ACtion Magazine - May 2013 - (Page 12)
Under the Southern Cross
They don’t tinker with
cars any more
t is a source of great amusement down
here when people find out that I know
absolutely nothing about cars. I wouldn’t
know a con rod from a TX valve.
But back when I was a pimply teenager,
you were regarded as, well, odd, if you
didn’t spend every Saturday peering into the
engine of an Austin A40, or a Hillman, or a
Morris. Before the iconic Holden took hold,
the streets of Australia were full of English
Those of you who are old enough will
remember that there was a time when
you didn’t need to know a lot about cars
to be able to tinker with them. Cars were
ACTION • May 2013
originally mechanical things, and as long as
you labelled the nuts and bolts, you could
replace a diff, or king pins, or any number
of things, without having to call in a highly
expensive mechanic. Air conditioning? What
was that? You just opened a window and
you were air conditioned.
Those of you who are old
enough will remember that
there was a time when
you didn’t need to know a
lot about cars to be able
to tinker with them.
As a teenager and a young man about
town, you were capable of keeping an old
claptrap on the road. Playing with cars was a
hobby, simply because you could.
And my point is? Kids don’t do this any
more. The days of boys wanting to tinker
under the bonnet are gone.
And when kids don’t do this any more,
you have a generation growing up with no
real interest in cars at all. Buying a car these
days is like buying a package of frozen peas
at the supermarket. We don’t know where
they come from, we don’t know how they
work or how they got in the packet. As long
as it goes when you turn the key, what else is
there to know?
A study has just been released in Australia
which explains a lot of things about the
state of the automotive industry. One of the
major findings was that because kids don’t
tinker with cars any more, they are less likely
to consider a career in the auto industry.
Auto Skills Australia is a relatively new
body charged with trying to modernise
the auto curriculum to entice more young
people into the automotive repair industry.
They have produced an eye-opener of
a report, called the Environmental Scan
2013, in which they forecast that the repair
industry is in for interesting times ahead.
There’s good news and there’s bad news.
The bad news - workshops will close at an
accelerating rate as the experienced mechanical
and technical workforce ages and replacement
staff will become very difficult to find.
And the good news - as the number
of workshops and skilled technicians fall,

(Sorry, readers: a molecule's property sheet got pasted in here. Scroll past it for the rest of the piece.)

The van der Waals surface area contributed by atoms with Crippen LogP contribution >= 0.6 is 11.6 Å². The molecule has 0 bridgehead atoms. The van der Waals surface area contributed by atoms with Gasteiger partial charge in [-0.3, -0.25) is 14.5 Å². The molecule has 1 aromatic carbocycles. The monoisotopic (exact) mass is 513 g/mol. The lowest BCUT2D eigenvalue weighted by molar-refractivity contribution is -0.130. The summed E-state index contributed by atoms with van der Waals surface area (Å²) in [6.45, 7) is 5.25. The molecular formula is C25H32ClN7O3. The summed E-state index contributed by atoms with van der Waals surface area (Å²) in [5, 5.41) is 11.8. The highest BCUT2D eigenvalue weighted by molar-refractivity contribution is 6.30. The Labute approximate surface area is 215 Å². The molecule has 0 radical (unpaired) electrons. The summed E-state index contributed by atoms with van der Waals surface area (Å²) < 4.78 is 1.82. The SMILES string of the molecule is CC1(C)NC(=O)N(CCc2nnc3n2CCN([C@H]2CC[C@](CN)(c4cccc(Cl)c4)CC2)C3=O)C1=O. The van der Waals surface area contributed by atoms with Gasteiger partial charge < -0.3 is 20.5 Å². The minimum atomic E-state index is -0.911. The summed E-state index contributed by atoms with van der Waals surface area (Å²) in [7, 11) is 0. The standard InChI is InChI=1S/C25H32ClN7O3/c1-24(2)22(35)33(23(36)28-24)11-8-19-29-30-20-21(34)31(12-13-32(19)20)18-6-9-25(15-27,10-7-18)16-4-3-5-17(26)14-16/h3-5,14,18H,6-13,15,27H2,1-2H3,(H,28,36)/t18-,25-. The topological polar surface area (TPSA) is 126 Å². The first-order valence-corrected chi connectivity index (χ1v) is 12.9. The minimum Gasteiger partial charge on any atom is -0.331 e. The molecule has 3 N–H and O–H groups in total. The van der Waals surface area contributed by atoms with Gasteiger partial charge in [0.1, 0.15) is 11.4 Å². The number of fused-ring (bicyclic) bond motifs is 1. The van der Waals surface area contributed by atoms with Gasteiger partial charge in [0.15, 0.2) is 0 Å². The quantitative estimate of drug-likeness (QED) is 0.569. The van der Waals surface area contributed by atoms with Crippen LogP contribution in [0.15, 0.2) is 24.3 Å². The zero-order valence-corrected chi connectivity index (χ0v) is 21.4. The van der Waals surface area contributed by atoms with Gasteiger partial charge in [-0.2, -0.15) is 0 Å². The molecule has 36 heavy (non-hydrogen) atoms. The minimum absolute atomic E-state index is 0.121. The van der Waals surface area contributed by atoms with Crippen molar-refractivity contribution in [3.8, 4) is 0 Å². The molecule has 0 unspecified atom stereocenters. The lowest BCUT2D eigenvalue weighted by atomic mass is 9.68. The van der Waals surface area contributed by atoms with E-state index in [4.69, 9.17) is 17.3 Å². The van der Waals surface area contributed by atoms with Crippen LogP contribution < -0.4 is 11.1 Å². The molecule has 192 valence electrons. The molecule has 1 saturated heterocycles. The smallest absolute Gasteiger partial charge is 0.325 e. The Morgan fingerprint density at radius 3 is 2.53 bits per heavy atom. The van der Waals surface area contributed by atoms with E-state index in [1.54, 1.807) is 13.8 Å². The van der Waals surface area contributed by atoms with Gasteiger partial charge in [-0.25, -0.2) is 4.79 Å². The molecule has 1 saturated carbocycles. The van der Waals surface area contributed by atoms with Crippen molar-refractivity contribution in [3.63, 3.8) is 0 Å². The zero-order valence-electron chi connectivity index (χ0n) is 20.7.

the opportunities for those who hang in
there and maintain their skill levels will be
astounding and profitable, with a very real
possibility that in the near future, people
will be waiting in long queues to have their
vehicles repaired or serviced.
The drop-out rate of apprentices in
automotive training is among the worst of
any trade and it is alarming educators. There
are even signs in Australia and the US that
the social media behemoth is pushing young
people away from driving altogether. Why
drive to work when you can stay socially
connected sitting on the bus or train?
The impact of this and many other trends
will profoundly affect the way aftermarket
workshops cope with the future. Older
people with skills acquired from years on the
tools will become precious to the industry
very shortly, if not already. As employers
realise this, they will use whatever incentives
they can to keep people in the workforce.
Turning young people off working in
the car trade are the negative perceptions
concerning the industry as being dirty,
low-paid work. As the Scan points out, this
in fact is not the case. Modern automotive
workshops are clean and have sophisticated
equipment to diagnose and service modern
vehicles. Students today are required to have
maths, IT and science skills in order to be
able to conduct vehicle diagnostics and work
with such technology.
Considering that I failed miserably in
Maths 1 in primary school, it’s a good thing
that I learnt how to type, because I would
never have made it as a vehicle technician. ❆
Table of Contents for the Digital Edition of ACtion Magazine - May 2013
Action Magazine - May 2013
Under the Southern Cross
News & Updates
What Is Happening in the Auto A/C Industry?
New Equipment, Tools and Service Parts for 2013
Striking Customer Service Gold
New Products & Services
ACtion Magazine - May 2013